Visiting an art gallery can be an enjoyable experience. It can also be very intimidating, especially if you plan on buying something.
How much does the item cost? Can I negotiate a better price? Will the piece look good in my home?
Vango first burst onto the App Store scene earlier this year. The universal app takes the guesswork and frustration out of buying and selling original art. In other words, it’s like having a full featured gallery in your pocket, only it’s better.
With Vango, you can buy, sell, and recommend artwork in an environment that is unconventional, yet accessible. On a budget? Search by price. Need something original for your remodeled man cave? Find art by room type. Looking for a piece that matches your mood? Check out the thematic “Art by Mood” collections.
Just starting out as an artist? Welcome to Vango, newbie.
Buying artwork is probably one of the last things you’d expect to do on your iOS device, and the team at Vango know this. Luckily, they also know how most folks do use their mobile devices. In doing so, they’ve created an app that looks incredibly familiar since it features design elements found long perfected and tried on other apps.
This includes what they describe as an “Instagram-esque” newsfeed and iOS 8 interactive notifications, which let you know when your favorite artists upload new work, while also letting you share and favorite right from the notification. The app also highlights what’s “Trending” and “New” using bright badge identifiers.
Lets move beyond the actual app. If you’re still reading, you probably want to know how good is the art?
I’ll never be accused of being an art expert, but most of us aren’t. For many, a nice piece of art is a framed poster featuring work by Georgia O’Keeffe (the one that liked to paint lilies), or Andy Warhol (who obsessed over Campbell’s soup cans and Marilyn Monroe).
What I do know about art is that it is subjective. One person’s masterpiece is another person’s, shall we say, piece of garbage. With Vango, you don’t have to be an art expert to enjoy finding art that you will enjoy. And because you’re not stepping foot into an actual art gallery, the experience isn’t disconcerting or intimidating.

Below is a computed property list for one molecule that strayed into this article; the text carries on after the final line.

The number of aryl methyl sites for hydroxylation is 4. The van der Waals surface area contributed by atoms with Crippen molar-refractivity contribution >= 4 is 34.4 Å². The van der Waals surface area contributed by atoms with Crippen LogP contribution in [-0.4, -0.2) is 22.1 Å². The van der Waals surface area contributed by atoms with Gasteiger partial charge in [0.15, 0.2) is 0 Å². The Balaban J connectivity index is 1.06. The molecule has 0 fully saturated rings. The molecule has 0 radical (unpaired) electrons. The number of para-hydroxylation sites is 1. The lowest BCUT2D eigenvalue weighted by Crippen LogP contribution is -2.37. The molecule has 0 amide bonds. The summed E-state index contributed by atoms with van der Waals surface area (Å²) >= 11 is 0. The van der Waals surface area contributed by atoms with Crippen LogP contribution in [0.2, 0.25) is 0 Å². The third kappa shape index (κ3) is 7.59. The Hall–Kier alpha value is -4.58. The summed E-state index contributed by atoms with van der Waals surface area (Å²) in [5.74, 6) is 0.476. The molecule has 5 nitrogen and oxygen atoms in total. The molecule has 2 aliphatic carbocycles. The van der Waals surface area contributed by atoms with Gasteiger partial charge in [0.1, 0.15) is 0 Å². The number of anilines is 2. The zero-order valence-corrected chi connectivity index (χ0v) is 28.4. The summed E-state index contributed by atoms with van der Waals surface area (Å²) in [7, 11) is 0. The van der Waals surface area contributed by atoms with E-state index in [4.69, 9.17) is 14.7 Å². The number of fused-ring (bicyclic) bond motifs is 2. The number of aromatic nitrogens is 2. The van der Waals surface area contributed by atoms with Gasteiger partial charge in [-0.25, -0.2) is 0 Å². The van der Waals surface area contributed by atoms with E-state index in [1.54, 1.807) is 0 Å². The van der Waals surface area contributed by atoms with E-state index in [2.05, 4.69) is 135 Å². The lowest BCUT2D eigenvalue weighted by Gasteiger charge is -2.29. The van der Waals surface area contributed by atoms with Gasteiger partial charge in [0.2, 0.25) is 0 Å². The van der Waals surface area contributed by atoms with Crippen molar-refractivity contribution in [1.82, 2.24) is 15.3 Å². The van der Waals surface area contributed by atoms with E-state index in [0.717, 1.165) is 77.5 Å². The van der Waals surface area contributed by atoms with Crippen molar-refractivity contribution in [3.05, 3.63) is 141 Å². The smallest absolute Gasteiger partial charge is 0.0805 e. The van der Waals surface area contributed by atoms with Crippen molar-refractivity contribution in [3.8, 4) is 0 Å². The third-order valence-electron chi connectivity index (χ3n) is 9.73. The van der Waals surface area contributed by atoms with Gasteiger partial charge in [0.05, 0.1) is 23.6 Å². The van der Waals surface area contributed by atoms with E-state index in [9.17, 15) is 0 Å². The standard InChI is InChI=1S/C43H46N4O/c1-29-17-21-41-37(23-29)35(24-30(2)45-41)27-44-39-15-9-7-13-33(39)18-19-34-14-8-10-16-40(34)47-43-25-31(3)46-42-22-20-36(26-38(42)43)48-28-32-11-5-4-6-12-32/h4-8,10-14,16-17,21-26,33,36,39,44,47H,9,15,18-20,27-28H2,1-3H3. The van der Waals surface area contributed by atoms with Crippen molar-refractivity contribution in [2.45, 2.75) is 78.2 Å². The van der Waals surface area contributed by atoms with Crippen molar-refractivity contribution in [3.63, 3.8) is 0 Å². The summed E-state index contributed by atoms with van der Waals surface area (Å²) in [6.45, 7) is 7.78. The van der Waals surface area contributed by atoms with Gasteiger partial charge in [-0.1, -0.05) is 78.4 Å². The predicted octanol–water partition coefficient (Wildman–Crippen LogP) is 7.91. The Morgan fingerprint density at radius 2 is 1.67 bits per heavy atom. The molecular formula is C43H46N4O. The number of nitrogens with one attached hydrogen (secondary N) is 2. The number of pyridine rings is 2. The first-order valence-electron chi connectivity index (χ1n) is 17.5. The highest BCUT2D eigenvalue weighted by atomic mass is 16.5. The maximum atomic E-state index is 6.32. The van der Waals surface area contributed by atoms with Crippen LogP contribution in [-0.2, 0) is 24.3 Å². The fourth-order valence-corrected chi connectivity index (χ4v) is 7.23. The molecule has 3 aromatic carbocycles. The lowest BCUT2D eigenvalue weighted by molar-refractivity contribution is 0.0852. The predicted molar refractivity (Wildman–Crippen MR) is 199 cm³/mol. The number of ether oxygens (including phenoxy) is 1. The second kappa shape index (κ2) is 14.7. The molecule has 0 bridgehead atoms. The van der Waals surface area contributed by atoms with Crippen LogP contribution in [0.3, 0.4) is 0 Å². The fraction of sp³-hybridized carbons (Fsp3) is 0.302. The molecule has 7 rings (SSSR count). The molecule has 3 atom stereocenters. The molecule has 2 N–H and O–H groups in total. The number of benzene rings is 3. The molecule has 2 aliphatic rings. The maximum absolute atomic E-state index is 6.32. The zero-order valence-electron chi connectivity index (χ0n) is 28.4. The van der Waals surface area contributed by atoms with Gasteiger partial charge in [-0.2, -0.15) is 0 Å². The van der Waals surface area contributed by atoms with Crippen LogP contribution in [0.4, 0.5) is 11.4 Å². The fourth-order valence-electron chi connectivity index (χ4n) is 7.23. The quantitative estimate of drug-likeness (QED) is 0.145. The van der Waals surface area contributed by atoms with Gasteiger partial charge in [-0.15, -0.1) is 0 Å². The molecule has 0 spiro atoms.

To find art in Vango, you can use a traditional approach by searching by keyword, genre, or medium, such as acrylic, enamel, and the like. You can also filter by price and size to narrow your results. My advice, however, is to skip the app’s search tool and instead use Vango’s discovery channels.
These include: Tastemaker Collections, groupings of art selected by Vango’s network of influencers; Art by Mood, emotion and atmosphere-based collections; Art by Room, suggested collections of works fit for a certain type of space and design aesthetic; and Art by Location, which uses current location to connects buyers to local artists.
For example, I’m looking for some artwork for my daughter’s bedroom. For this, I’ll search under “Children’s Room.” Inside, I can scroll through numerous pieces ranging in price from $100 to $250. I can also favorite a piece and post my Like on Facebook.
I found a really nice piece by artist Kirsten Rae Simonsen called “Stay Sweet.” By clicking on an image of the piece, I can learn about its genre, medium, size, and price, and also view a description.
Better still, and this is a big one, I can see how the piece will look on my daughter’s bedroom wall by rotating my device to the horizontal position.
Once you find a piece to buy, add it to your cart. The price quoted includes free shipping and returns within seven days. The service is currently available only in the United States.
For a novice art collector, Vango has a lot to offer. The selection of art is diverse and extensive; the tools provided to find the perfect piece are second to none.
Others obviously agree.
Since the company’s May 2014 launch, 46 percent of customers have returned to buy new pieces. As Dan Teree, Chairman of Artspan, concludes “Vango has found the way to introduce brand new people to the art market and make it easy for them to own original works. This helps artists continue to do what they love, and in the long run, the greater art community benefits as well.”
See also: Walking Dead, Limbo, Skullduggery and more go on sale for Halloween, Infinite mini-golf is coming soon in Nimblebit’s GOLFINITY, and FTC sues AT&T over its practice of throttling ‘unlimited’ data customers.